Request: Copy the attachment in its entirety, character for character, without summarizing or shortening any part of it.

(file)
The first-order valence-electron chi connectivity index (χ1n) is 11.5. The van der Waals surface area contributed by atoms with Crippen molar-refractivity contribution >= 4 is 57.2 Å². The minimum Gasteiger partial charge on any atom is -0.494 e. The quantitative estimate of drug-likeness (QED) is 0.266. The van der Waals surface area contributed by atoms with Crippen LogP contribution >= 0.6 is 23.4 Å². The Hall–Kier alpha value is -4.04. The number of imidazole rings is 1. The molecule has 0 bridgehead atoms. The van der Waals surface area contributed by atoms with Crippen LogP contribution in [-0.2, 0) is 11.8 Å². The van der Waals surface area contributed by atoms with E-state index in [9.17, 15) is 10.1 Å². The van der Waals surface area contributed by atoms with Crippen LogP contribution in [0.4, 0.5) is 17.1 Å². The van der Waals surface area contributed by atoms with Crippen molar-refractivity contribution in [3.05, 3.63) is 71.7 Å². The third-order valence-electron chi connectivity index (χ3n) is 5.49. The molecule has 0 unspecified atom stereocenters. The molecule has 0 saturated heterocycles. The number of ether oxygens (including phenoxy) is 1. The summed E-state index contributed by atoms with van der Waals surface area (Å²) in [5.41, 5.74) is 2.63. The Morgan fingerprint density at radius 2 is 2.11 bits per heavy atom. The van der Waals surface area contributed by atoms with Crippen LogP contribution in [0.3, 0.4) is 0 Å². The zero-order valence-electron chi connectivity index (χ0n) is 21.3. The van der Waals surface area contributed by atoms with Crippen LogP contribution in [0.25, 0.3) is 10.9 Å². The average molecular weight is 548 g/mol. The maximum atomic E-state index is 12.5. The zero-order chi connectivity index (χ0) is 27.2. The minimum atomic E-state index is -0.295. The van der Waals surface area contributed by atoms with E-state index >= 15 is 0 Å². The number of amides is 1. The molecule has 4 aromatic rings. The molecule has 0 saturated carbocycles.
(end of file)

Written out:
The first-order valence-electron chi connectivity index (χ1n) is 11.5. The van der Waals surface area contributed by atoms with Crippen molar-refractivity contribution >= 4 is 57.2 Å². The minimum Gasteiger partial charge on any atom is -0.494 e. The quantitative estimate of drug-likeness (QED) is 0.266. The van der Waals surface area contributed by atoms with Crippen LogP contribution >= 0.6 is 23.4 Å². The Hall–Kier alpha value is -4.04. The number of imidazole rings is 1. The molecule has 0 bridgehead atoms. The van der Waals surface area contributed by atoms with Crippen LogP contribution in [-0.2, 0) is 11.8 Å². The van der Waals surface area contributed by atoms with E-state index in [9.17, 15) is 10.1 Å². The van der Waals surface area contributed by atoms with Crippen LogP contribution in [0.4, 0.5) is 17.1 Å². The van der Waals surface area contributed by atoms with Crippen molar-refractivity contribution in [3.05, 3.63) is 71.7 Å². The third-order valence-electron chi connectivity index (χ3n) is 5.49. The molecule has 0 unspecified atom stereocenters. The molecule has 0 saturated heterocycles. The number of ether oxygens (including phenoxy) is 1. The summed E-state index contributed by atoms with van der Waals surface area (Å²) in [5.41, 5.74) is 2.63. The Morgan fingerprint density at radius 2 is 2.11 bits per heavy atom. The van der Waals surface area contributed by atoms with Crippen LogP contribution in [0.3, 0.4) is 0 Å². The zero-order valence-electron chi connectivity index (χ0n) is 21.3. The van der Waals surface area contributed by atoms with Crippen LogP contribution in [0.25, 0.3) is 10.9 Å². The average molecular weight is 548 g/mol. The maximum atomic E-state index is 12.5. The zero-order chi connectivity index (χ0) is 27.2. The minimum atomic E-state index is -0.295. The van der Waals surface area contributed by atoms with E-state index >= 15 is 0 Å². The number of amides is 1. The molecule has 4 aromatic rings. The molecule has 0 saturated carbocycles.